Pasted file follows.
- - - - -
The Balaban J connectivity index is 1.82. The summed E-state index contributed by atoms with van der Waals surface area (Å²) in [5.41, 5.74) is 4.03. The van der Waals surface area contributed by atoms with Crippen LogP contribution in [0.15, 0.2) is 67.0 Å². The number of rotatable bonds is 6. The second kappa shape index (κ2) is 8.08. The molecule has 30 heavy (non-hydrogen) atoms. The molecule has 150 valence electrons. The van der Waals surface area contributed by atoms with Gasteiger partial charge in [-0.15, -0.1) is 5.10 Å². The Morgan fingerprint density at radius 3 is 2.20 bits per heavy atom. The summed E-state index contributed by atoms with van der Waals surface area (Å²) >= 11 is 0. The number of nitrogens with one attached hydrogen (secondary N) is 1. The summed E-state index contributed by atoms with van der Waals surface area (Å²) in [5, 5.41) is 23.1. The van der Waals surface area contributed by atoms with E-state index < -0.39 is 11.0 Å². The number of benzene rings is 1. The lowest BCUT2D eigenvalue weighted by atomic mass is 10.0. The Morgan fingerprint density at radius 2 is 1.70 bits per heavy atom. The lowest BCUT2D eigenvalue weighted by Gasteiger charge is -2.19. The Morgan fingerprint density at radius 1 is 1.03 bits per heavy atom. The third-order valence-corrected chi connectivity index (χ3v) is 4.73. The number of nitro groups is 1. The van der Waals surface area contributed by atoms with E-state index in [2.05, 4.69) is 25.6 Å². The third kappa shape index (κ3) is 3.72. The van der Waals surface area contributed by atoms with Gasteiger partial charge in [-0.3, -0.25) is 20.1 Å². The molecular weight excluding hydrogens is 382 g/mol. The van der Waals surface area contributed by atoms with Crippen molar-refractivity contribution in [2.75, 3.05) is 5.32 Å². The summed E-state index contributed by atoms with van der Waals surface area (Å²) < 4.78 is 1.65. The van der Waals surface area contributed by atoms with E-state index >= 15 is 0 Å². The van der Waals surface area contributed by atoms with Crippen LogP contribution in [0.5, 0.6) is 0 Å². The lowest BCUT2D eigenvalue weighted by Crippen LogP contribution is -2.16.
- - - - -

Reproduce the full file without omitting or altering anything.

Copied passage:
The Balaban J connectivity index is 1.82. The summed E-state index contributed by atoms with van der Waals surface area (Å²) in [5.41, 5.74) is 4.03. The van der Waals surface area contributed by atoms with Crippen LogP contribution in [0.15, 0.2) is 67.0 Å². The number of rotatable bonds is 6. The second kappa shape index (κ2) is 8.08. The molecule has 30 heavy (non-hydrogen) atoms. The molecule has 150 valence electrons. The van der Waals surface area contributed by atoms with Gasteiger partial charge in [-0.15, -0.1) is 5.10 Å². The Morgan fingerprint density at radius 3 is 2.20 bits per heavy atom. The summed E-state index contributed by atoms with van der Waals surface area (Å²) >= 11 is 0. The number of nitrogens with one attached hydrogen (secondary N) is 1. The summed E-state index contributed by atoms with van der Waals surface area (Å²) in [5, 5.41) is 23.1. The van der Waals surface area contributed by atoms with E-state index < -0.39 is 11.0 Å². The number of benzene rings is 1. The lowest BCUT2D eigenvalue weighted by atomic mass is 10.0. The Morgan fingerprint density at radius 2 is 1.70 bits per heavy atom. The lowest BCUT2D eigenvalue weighted by Gasteiger charge is -2.19. The Morgan fingerprint density at radius 1 is 1.03 bits per heavy atom. The third-order valence-corrected chi connectivity index (χ3v) is 4.73. The number of nitro groups is 1. The van der Waals surface area contributed by atoms with E-state index in [2.05, 4.69) is 25.6 Å². The third kappa shape index (κ3) is 3.72. The van der Waals surface area contributed by atoms with Gasteiger partial charge in [-0.3, -0.25) is 20.1 Å². The molecular weight excluding hydrogens is 382 g/mol. The van der Waals surface area contributed by atoms with Crippen molar-refractivity contribution in [2.75, 3.05) is 5.32 Å². The summed E-state index contributed by atoms with van der Waals surface area (Å²) < 4.78 is 1.65. The van der Waals surface area contributed by atoms with E-state index >= 15 is 0 Å². The van der Waals surface area contributed by atoms with Crippen LogP contribution in [0.5, 0.6) is 0 Å². The lowest BCUT2D eigenvalue weighted by Crippen LogP contribution is -2.16.